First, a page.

All couples fight, regardless of how great their partnership is. From who’s in charge of the dishes to what the right college is for the kids, being with a partner long-term means having a say, and trying to do it the right way!
So, since conflict is bound to happen, here are some tips to keep your fights above the belt and constructive, instead of destructive in your relationship.
Important Note: In these five things, it’s crucial to remember that the greatest tool overall is appreciation for your partner. When you show appreciation for your partner for the small things, you will both store up that positivity and then draw from that reserve when things get tough.
Slow Down and Listen: Fighting occurs because two people are making assumptions and then making statements. Don’t just wait for your turn to speak…truly listen, and then ask a follow-up question to understand more about what they are saying. Try saying something like “tell me more about that” to encourage better understanding.
Be the ‘Sportscaster’: When you are really listening to your partner, you are able to repeat back what they are saying to you, without any emotion attached. “So, what I hear you saying is that you are upset with me because I made plans without checking with you first.” It’s called the “Sportscasting” technique because you are simply translating the facts of the situation as they are being played out. Challenge yourself to simply check in and make sure that you understand what they are saying.
Watch your Boundaries and “Contracts”: When we are argue, out heart rates increase due to a surge of adrenaline. When your body is prepped to fight, you need to breathe deeply and ask for a moment to collect yourself. You can set a boundary by leaving the room for a moment and asking for space. (Disclaimer: If you ARE going to leave the conversation, you need to make a contract to return to it later so that the other person doesn’t feel abandoned or that you are avoiding the conflict altogether.)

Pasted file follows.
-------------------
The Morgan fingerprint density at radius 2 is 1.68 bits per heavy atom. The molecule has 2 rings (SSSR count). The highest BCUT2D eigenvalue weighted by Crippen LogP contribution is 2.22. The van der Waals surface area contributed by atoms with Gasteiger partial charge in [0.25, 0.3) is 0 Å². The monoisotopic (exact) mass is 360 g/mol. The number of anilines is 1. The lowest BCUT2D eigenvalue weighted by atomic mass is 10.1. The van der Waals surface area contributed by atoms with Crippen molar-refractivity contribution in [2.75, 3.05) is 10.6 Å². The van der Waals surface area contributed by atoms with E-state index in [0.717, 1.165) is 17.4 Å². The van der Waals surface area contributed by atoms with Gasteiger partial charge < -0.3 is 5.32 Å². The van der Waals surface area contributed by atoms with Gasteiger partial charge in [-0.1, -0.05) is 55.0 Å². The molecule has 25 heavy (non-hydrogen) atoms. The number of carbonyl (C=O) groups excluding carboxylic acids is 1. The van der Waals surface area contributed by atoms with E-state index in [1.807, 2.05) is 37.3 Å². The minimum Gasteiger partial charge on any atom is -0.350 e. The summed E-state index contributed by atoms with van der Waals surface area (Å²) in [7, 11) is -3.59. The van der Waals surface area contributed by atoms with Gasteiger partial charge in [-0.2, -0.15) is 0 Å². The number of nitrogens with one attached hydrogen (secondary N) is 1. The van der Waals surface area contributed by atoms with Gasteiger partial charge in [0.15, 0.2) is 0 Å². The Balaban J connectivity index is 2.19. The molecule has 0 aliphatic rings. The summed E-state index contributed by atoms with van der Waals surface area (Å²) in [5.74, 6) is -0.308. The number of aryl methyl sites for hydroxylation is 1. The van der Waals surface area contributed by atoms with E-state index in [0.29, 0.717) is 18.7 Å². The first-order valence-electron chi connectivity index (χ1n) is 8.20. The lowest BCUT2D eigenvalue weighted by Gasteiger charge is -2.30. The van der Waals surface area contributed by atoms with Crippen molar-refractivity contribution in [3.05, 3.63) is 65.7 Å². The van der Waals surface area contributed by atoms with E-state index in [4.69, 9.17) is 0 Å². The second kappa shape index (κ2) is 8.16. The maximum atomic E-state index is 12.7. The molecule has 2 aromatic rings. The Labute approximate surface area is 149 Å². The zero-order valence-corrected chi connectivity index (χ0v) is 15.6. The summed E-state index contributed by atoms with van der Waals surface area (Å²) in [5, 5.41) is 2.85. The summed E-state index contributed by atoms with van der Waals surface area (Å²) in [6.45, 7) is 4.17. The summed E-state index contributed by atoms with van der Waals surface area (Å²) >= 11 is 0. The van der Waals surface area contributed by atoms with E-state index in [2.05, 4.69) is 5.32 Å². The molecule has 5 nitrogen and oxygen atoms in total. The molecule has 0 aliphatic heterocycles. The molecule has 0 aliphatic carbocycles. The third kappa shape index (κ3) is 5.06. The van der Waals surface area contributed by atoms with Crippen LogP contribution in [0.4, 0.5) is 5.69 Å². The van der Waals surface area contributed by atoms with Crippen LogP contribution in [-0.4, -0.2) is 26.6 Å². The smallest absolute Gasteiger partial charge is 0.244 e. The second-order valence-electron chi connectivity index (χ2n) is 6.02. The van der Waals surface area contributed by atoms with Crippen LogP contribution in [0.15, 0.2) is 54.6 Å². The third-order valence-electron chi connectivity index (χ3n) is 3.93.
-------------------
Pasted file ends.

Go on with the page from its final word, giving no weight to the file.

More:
Be Mindful When Using Your Memory: Trying to reconstruct a past event while fighting is one of the most common and frustrating mistakes because we always do it from the state of mind we are currently experiencing. No doubt, you will recall the event from a negative state of mind when you are already fighting with someone. Avoid fact-checking against each other because this can create a whole new level to the disagreement. Instead of focusing on the “he said/she said” of the situation, stay in the present and focus on the present feelings.
Watch the Yellow Lights and Red Lights: Pay attention to the signs within yourself that indicate that you might be nearing your limit. At all costs, avoid cussing at your partner, calling them names, and using extremes such as always and never. Those words tend to stick with people, therefore causing resentment that will be carried into the next conflict.
The most “successful” arguments are the ones where you can safely share the way you feel and not be on the defense the whole time. Arguments should allow you to air out your grievances, ultimately allowing you to feel closer and better understood by your partner.